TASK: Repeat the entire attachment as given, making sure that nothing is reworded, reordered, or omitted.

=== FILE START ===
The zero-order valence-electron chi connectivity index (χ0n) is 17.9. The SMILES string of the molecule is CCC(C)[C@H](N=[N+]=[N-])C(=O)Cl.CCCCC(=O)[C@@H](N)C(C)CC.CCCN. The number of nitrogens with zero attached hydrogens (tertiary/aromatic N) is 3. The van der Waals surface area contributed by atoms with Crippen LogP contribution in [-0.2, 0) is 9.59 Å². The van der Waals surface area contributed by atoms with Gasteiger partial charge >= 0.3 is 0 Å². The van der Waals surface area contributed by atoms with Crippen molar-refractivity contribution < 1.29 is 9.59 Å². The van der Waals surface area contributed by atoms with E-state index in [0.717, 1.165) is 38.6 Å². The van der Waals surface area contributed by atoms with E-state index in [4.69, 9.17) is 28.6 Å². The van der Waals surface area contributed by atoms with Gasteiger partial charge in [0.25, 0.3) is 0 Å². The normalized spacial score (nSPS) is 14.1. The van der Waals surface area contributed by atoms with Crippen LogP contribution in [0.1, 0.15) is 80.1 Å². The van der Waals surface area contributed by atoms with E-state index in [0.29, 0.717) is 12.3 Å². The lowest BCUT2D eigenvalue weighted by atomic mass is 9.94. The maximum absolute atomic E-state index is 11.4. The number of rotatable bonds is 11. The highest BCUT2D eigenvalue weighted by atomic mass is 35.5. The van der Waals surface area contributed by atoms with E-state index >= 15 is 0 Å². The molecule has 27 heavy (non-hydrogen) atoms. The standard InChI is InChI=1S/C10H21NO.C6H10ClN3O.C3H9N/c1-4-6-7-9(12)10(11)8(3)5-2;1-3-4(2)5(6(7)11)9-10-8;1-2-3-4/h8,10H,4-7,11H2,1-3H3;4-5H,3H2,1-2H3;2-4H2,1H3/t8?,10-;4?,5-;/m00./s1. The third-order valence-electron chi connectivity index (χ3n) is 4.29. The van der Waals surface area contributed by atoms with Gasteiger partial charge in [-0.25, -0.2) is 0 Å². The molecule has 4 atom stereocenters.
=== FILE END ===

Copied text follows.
The zero-order valence-electron chi connectivity index (χ0n) is 17.9. The SMILES string of the molecule is CCC(C)[C@H](N=[N+]=[N-])C(=O)Cl.CCCCC(=O)[C@@H](N)C(C)CC.CCCN. The number of nitrogens with zero attached hydrogens (tertiary/aromatic N) is 3. The van der Waals surface area contributed by atoms with Crippen LogP contribution in [-0.2, 0) is 9.59 Å². The van der Waals surface area contributed by atoms with Gasteiger partial charge >= 0.3 is 0 Å². The van der Waals surface area contributed by atoms with Crippen molar-refractivity contribution < 1.29 is 9.59 Å². The van der Waals surface area contributed by atoms with E-state index in [0.717, 1.165) is 38.6 Å². The van der Waals surface area contributed by atoms with E-state index in [4.69, 9.17) is 28.6 Å². The van der Waals surface area contributed by atoms with Gasteiger partial charge in [0.25, 0.3) is 0 Å². The normalized spacial score (nSPS) is 14.1. The van der Waals surface area contributed by atoms with Crippen LogP contribution in [0.1, 0.15) is 80.1 Å². The van der Waals surface area contributed by atoms with E-state index in [0.29, 0.717) is 12.3 Å². The lowest BCUT2D eigenvalue weighted by atomic mass is 9.94. The maximum absolute atomic E-state index is 11.4. The number of rotatable bonds is 11. The highest BCUT2D eigenvalue weighted by atomic mass is 35.5. The van der Waals surface area contributed by atoms with E-state index >= 15 is 0 Å². The molecule has 27 heavy (non-hydrogen) atoms. The standard InChI is InChI=1S/C10H21NO.C6H10ClN3O.C3H9N/c1-4-6-7-9(12)10(11)8(3)5-2;1-3-4(2)5(6(7)11)9-10-8;1-2-3-4/h8,10H,4-7,11H2,1-3H3;4-5H,3H2,1-2H3;2-4H2,1H3/t8?,10-;4?,5-;/m00./s1. The third-order valence-electron chi connectivity index (χ3n) is 4.29. The van der Waals surface area contributed by atoms with Gasteiger partial charge in [-0.25, -0.2) is 0 Å². The molecule has 4 atom stereocenters.